Death is a taxing matter
Have you considered the stamp duty implications of making a Will?
We are fortunate enough in Jersey not to be subject to UK Inheritance Tax. Taking account of the current threshold of £325,000 and certain exemptions, UK Inheritance Tax is generally 40%. In Jersey, there is a stamp duty which may be payable by those who inherit our assets on our death. Jersey stamp duties are considerably lower than UK Inheritance Tax.
Jersey law categorises assets into movable and immovable, and different stamp duty regimes apply to each. Movable assets include jewellery, furniture, bank accounts, shares (including those that relate to share transfer properties) and investments.
For the purpose of calculating stamp duty on your net movable assets at death, the value of the movable assets is rounded up to the nearest £10,000. The stamp duty is calculated at the rate of 0.5% of the value up to £100,000 and 0.75% thereafter, (plus £50 in the case of professional applications for probate). Stamp duty is paid when the executor or administrator of the estate applies for probate or letters of administration.
Immovable assets include land and everything built on it, leases for over nine years, flying freehold property and the benefit of certain mortgages. Stamp duty is payable on the registration of a Will of immovable estate in the Public Registry and is calculated on a sliding scale, based upon the market value of the property, as at the date of death. The calculation is essentially the same as the stamp duty payable when buying immovable property, and is as follows:
Does not exceed £50,000 – 0.5% with minimum fee of £12
Exceeds £50,000 but does not exceed £300,000 – £250 + 1.5% of the value in excess of £50,000
Exceeds £300,000 but does not exceed £500,000 – £4,000 + 2% of the value in excess of £300,000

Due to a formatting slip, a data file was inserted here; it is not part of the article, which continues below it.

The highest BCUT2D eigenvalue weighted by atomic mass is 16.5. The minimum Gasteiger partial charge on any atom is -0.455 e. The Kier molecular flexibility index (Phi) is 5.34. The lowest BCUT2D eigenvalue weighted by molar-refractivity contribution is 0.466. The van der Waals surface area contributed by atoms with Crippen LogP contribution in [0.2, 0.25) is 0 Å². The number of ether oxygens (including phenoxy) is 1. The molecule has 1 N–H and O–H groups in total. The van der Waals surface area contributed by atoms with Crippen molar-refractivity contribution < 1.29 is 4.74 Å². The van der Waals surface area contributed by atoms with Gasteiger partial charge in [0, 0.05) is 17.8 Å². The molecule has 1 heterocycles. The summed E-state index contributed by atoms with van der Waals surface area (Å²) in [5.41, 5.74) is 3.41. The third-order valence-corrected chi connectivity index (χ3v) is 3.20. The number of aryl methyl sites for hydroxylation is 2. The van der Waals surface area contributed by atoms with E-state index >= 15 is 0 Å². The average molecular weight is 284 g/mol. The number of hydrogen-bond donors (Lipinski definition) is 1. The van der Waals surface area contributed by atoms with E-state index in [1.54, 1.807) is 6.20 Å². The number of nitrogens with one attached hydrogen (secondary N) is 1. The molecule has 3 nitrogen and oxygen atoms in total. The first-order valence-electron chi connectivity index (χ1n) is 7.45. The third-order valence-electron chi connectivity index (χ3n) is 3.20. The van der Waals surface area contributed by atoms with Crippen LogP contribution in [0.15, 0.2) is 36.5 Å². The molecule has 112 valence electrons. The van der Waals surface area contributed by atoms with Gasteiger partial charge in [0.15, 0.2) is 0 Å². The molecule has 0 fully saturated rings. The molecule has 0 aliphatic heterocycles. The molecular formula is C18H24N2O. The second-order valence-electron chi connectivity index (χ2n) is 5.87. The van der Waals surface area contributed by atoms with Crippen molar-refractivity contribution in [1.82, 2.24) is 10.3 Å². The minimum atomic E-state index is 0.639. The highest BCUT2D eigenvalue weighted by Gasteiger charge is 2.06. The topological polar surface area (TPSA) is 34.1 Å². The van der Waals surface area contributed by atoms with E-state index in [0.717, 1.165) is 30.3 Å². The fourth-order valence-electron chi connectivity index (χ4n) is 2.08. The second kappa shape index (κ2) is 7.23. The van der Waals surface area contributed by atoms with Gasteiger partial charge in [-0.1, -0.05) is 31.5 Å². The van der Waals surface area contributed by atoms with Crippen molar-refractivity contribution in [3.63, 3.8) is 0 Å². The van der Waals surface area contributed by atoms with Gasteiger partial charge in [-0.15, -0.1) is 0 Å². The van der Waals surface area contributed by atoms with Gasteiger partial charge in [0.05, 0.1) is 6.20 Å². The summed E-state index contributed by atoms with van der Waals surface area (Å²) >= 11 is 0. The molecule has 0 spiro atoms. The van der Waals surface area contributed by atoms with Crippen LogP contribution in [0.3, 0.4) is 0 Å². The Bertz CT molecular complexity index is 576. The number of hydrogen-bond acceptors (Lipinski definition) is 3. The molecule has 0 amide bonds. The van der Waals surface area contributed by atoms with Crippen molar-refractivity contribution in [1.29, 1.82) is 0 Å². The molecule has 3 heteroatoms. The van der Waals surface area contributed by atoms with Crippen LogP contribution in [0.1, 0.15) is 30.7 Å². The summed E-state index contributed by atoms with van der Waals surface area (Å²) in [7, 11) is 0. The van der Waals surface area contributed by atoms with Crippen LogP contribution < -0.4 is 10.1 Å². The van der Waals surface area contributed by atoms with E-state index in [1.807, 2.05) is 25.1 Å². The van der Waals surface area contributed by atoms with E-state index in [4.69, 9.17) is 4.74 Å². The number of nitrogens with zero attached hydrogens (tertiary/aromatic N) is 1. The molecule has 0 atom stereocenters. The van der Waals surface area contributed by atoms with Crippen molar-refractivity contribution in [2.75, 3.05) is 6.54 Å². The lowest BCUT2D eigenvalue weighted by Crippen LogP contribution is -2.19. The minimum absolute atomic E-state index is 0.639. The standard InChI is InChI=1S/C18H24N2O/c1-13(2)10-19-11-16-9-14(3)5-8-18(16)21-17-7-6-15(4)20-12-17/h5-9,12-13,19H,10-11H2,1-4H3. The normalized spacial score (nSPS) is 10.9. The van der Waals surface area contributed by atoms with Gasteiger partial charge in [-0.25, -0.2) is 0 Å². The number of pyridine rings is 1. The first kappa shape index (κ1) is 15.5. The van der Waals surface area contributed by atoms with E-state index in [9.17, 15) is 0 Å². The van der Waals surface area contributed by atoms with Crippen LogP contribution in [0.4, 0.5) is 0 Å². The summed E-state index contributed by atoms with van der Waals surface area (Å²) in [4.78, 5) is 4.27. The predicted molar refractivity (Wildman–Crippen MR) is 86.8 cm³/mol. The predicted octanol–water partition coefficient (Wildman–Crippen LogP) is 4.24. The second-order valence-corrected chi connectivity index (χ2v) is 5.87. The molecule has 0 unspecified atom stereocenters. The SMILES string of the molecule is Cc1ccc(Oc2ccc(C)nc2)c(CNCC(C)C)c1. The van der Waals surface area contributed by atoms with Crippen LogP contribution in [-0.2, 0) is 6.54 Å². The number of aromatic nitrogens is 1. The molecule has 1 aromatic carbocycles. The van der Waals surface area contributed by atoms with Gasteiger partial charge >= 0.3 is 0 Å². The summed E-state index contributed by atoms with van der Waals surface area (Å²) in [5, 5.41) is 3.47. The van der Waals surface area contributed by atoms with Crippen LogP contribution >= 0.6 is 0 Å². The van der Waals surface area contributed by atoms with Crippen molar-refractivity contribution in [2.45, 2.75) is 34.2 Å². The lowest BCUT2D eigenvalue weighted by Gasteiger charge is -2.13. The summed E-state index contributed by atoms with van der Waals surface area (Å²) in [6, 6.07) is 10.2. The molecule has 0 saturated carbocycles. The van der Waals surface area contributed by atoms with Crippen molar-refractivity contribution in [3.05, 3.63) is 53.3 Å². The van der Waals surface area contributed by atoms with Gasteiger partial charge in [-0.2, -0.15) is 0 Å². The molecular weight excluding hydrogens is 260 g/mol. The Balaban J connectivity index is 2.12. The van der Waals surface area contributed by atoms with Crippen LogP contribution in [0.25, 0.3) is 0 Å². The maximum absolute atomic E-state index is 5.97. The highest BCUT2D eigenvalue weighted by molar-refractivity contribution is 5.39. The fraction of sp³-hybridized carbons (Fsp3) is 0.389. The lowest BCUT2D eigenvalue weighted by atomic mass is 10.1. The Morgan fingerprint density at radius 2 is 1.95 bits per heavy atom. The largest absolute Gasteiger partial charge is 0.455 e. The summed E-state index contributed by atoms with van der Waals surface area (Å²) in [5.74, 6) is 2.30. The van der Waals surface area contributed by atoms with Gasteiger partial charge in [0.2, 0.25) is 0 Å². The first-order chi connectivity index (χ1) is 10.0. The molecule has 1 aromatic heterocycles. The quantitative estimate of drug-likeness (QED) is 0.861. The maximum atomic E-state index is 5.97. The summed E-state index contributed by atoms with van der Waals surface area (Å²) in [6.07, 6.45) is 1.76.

Exceeds £500,000 but does not exceed £700,000 – £8,000 + 2.5% of the value in excess of £500,000
Exceeds £700,000 but does not exceed £1,000,000 – £13,000 + 3% of the value in excess of £700,000
Exceeds £1,000,000 but does not exceed £1,500,000 – £22,000 + 4% of the value in excess of £1,000,000
Exceeds £1,500,000 but does not exceed £2,000,000 – £42,000 +5% of the value in excess of £1,500,000
Exceeds £2,000,000 but does not exceed £3,000,000 – £67,000 +6% of the value in excess of £2,000,000
Exceeds £3,000,000 – £127,000 + 7% of the value in excess of £3,000,000
An additional charge of £80 is payable in the case of all professional applications.
Certain exemptions apply to the stamp duty payable on immovable property where the property in question is the matrimonial home (not owned jointly), or where the Will leaves the immovable property to those who would have inherited had there been no Will (an intestacy), in the same shares as they would have inherited on an intestacy. For example, no stamp duty is payable in the case of a widow, widower or single mother, leaving their entire immovable property to their children on death. However, if that parent left individual properties to individual children in their Will, stamp duty would be payable. Furthermore, there would be no benefit to transferring the properties in question to the children prior to death, as the rate of same stamp duty would apply to such transactions.
Not unusually, the situation arises where those who inherit, especially under a Will of immovable estate, have insufficient funds immediately available to pay the stamp duty for registration of the Will.
A legitimate way of avoiding stamp duty on death is to hold assets jointly for the survivor with another. It is not unusual for couples to hold their assets in this way. Stamp duty would only be a consideration on the death of the last joint owner. There are however some instances where this is not possible (for example with regard to ownership of motor vehicles and certain investments), or indeed desirable, due to prevailing circumstances (including the nature of the relationship between the parties).
For all the reasons set out above, it is important that consideration is given to the impact your wishes as expressed in your Wills, may have on the amount of stamp duty payable on your death. The reality is that with some fairly straightforward estate planning, the saving on stamp duty can be considerable, leaving your loved ones financially better off. Viberts offers expertise in this area and would be delighted to assist you. Call us today on: +44 (0) 1534 632263 to discuss your estate planning requirements.